• Daniel Ethan Finneran

Birds of a Feather: Trump and Kim

February 2018


Although four decades, five children, six thousand miles, and seven inches stand between them, President Donald Trump and Kim Jong Un aren’t so different after all. Taking seriously the media’s recent comparison of these two political parvenus, we in the audience are left with this strange conclusion: Trump and Kim are peas in a pod, thieves thick and thin, birds of a feather.


Both are famous for their eccentricity and feared for their impetuosity. Both adorn their lives with accolades (be they imagined or real) and retell their triumphs to fawning lackeys and sycophants. Together, they sweat caprice from their very pore every time their tempers become exercised or hot. In a word, collectively, they’re sweating often.


Both know the value of appearance in this brutally televisual age. It’s for this reason they attend to themselves with exhaustive cosmetic zeal. In both cases, this level of attention demands of them a careful treatment of their idiosyncratic coiffures: Trump’s hair, if nature permits of us our calling it that, emphasizes the temporal lobe. With a gossamer wisp of blond, it floats gently upon his ear while streaking front to back. In the front sits defiantly another plume of unnatural locks. Kim Jong Un has an interesting “do” in his own right. Fashionable in the Orient as it’s not in the West, Kim sports the faded, undercut yet over-kempt pompadour the likes of which has no rival. His hair takes a drastic leap from barren and shaved sides to an exploding parietal plumage. It’s a transition that’s too stark to be aesthetic and too unsubtle to be taken seriously. Nevertheless, the hair makes the man, and the man his country.


What then, can be said of the fabrics that enclose their flesh—the threads within which they administer and live? Both are rather rotund fellows, with waistlines exceeding those of their cabinet members and, by in large, their fellow countrymen as well. No doubt, the overflowing torso gives the gourmand away, but it also engenders a larger canvas upon which expensive suits can swim.


Mindful of their epicurean size, and cautious not to be constrained by it, neither man wants to be tailored to form or painted too close to his bones. Above all, their sartorial agendas revolve around breathability as their first and last concern. For President Trump, this comes in the form of a boxy double-breasted jacket (always black or blue), equally accommodating trousers, and a turgid, inflated, elongated tie. As for the Supreme Leader, he fancies a monolithic Manchurian two-piece—charcoal, solid black, or dark grey—with pinstripes darting north to south (in much the same way he’d like to do across the DMZ). He tops it off with a capacious “Nehru” neckline begirding his obese throat.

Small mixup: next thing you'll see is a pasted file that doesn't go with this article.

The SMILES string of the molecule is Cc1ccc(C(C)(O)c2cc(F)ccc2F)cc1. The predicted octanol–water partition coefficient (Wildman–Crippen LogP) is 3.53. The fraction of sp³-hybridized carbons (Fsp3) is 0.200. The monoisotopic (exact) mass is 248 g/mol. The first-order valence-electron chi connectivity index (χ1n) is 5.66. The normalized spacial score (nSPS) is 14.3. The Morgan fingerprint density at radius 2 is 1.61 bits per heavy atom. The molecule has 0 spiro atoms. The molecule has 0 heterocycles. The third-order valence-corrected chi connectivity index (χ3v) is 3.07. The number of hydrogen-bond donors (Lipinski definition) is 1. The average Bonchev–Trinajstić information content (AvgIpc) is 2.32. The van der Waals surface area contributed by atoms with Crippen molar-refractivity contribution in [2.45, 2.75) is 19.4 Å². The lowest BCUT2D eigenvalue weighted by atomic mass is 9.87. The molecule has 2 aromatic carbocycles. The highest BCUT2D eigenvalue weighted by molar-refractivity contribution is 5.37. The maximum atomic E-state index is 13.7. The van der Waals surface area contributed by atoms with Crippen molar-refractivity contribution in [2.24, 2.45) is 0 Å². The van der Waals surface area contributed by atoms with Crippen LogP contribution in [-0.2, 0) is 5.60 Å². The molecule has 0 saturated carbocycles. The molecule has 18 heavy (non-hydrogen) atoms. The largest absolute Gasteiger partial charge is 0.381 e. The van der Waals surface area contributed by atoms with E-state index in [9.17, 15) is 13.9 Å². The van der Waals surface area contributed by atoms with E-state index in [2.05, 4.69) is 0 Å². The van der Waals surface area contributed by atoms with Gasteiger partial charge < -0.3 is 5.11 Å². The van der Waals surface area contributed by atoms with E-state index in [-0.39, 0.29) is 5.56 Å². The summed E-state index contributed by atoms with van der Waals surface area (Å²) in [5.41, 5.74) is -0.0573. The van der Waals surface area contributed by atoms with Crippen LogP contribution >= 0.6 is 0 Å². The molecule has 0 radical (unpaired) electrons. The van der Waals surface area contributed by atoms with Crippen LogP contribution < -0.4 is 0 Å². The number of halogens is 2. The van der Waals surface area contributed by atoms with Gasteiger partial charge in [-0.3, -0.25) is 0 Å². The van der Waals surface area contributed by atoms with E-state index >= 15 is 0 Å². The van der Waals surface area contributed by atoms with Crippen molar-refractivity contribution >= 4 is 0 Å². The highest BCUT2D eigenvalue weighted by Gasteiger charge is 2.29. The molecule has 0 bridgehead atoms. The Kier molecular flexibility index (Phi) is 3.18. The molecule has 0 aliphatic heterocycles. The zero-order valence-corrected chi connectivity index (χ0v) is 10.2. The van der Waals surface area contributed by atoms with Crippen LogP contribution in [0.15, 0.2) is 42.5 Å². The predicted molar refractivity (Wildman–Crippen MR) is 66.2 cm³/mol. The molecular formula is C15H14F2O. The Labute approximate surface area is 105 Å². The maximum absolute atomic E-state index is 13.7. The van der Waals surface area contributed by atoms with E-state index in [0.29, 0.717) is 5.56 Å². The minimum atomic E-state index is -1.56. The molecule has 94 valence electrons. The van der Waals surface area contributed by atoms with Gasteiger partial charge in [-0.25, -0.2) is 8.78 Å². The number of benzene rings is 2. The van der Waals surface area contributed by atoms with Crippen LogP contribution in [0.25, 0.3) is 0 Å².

Each, outfitted as such, strikes fear into the heart of his opponent and pride into the soul of his people. Yet there’s also the face, and both share in the inscrutability of the other’s. Trump wears a self-assured Teutonic pout, while Kim sports a dagger-like Asiatic glare. Both conceal their emotions with impressive restraint but they make manifestly clear the frigidity and scorn that is their mug.


Obviously, they both like weapons of the nuclear kind. Trump has many and wants more; Kim has one and simply wants it to work. Still, in either case, they urgently agree that their arsenals are worse for what they lack and that proliferation is king. That said, neither could tell you, at least not with a reassuring sense of confidence, exactly what’s meant by the term “nuclear triad”—Trump because of ignorance, Kim Jong Un because of insufficient progress (his weapons are tied to earth, whereas Trump’s, whether he knows it or not, can float or fly). Technicalities aside though, both like to pose and make it known that in this apocalyptic capacity, they’re handsomely endowed. One parades his missiles through the streets, the other would like to, but is forced by staff, by constituents, and by general decorum to be a bit more discrete. One has a button, the other a larger button, just as one has an ego, and the other a larger ego. All things, as such, befitting their scale.


There’s an odd and uncomfortable feeling that, if not for the fetters of a family tree, one would make his sister, the other his daughter, the object of his romantic pursuit. Perhaps I’m alone in having sensed this, but at the Winter Olympic games, did you not also feel as if there was something tacitly incestuous going on between Kim Jong Un and his sister, Kim Yo Jong? Lesser gods have sated their lust with sibling love (one thinks back to the Titanic and Olympian dynasties of Kronos and Rhea and Zeus and Hera—both pairs were not only lovers, but brothers and sisters) so why wouldn’t the Kim dynasty do the same? After all, Kim fancies himself part of a veritable godhead on earth—complete with a father, a son, and a holy ghost. He, currently, stands atop the pantheon that sermonizes at Pyongyang. More explicit, though, is the way in which President Trump thinks about his lovely daughter, Ivanka. Never has a father been so audaciously amorous when talking about his baby girl.

He left little to the imagination when he admitted blatantly that, were Ivanka not his kin, probably he’d be dating her. Even Electra (to bring forth another Greek)—that beautiful, vengeful orphan whose father-loving complex bears her name—would shiver at the thought. So too do we.


Perhaps the media is right. I feel myself as inhabiting the position of a man convinced. The arguments in favor of Trump’s and Kim’s consanguinity are ironclad and the conclusions are ineluctable. As for the similarities, the point from which our analysis sprang, they’re striking and clear as day. I think, all along, the media was telling the truth: Donald Trump and Kim Jong Un are really just one in the same.

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